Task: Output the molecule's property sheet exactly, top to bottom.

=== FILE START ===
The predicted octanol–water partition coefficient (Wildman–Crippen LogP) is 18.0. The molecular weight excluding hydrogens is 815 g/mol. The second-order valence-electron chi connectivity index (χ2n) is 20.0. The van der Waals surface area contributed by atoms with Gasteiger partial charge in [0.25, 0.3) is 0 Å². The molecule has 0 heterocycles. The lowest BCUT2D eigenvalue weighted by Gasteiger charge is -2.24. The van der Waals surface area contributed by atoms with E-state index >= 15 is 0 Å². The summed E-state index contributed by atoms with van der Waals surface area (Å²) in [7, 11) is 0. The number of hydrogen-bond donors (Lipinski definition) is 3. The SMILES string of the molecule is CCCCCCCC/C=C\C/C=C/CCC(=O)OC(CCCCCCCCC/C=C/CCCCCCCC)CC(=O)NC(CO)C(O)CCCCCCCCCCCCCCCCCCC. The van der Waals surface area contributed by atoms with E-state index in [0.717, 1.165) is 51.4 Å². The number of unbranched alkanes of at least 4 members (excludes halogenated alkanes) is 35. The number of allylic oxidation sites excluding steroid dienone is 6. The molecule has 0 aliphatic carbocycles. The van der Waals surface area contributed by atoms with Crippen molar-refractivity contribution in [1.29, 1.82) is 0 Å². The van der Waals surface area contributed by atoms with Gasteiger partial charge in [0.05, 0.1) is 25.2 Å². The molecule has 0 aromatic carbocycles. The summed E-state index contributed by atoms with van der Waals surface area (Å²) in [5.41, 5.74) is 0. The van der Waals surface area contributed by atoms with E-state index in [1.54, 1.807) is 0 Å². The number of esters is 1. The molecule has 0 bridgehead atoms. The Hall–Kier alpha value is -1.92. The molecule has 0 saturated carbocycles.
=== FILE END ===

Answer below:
The predicted octanol–water partition coefficient (Wildman–Crippen LogP) is 18.0. The molecular weight excluding hydrogens is 815 g/mol. The second-order valence-electron chi connectivity index (χ2n) is 20.0. The van der Waals surface area contributed by atoms with Gasteiger partial charge in [0.25, 0.3) is 0 Å². The molecule has 0 heterocycles. The lowest BCUT2D eigenvalue weighted by Gasteiger charge is -2.24. The van der Waals surface area contributed by atoms with E-state index >= 15 is 0 Å². The summed E-state index contributed by atoms with van der Waals surface area (Å²) in [7, 11) is 0. The number of hydrogen-bond donors (Lipinski definition) is 3. The SMILES string of the molecule is CCCCCCCC/C=C\C/C=C/CCC(=O)OC(CCCCCCCCC/C=C/CCCCCCCC)CC(=O)NC(CO)C(O)CCCCCCCCCCCCCCCCCCC. The van der Waals surface area contributed by atoms with E-state index in [0.717, 1.165) is 51.4 Å². The number of unbranched alkanes of at least 4 members (excludes halogenated alkanes) is 35. The number of allylic oxidation sites excluding steroid dienone is 6. The molecule has 0 aliphatic carbocycles. The van der Waals surface area contributed by atoms with Crippen molar-refractivity contribution in [1.29, 1.82) is 0 Å². The van der Waals surface area contributed by atoms with Gasteiger partial charge in [0.05, 0.1) is 25.2 Å². The molecule has 0 aromatic carbocycles. The summed E-state index contributed by atoms with van der Waals surface area (Å²) in [5.41, 5.74) is 0. The van der Waals surface area contributed by atoms with E-state index in [1.54, 1.807) is 0 Å². The number of esters is 1. The molecule has 0 bridgehead atoms. The Hall–Kier alpha value is -1.92. The molecule has 0 saturated carbocycles.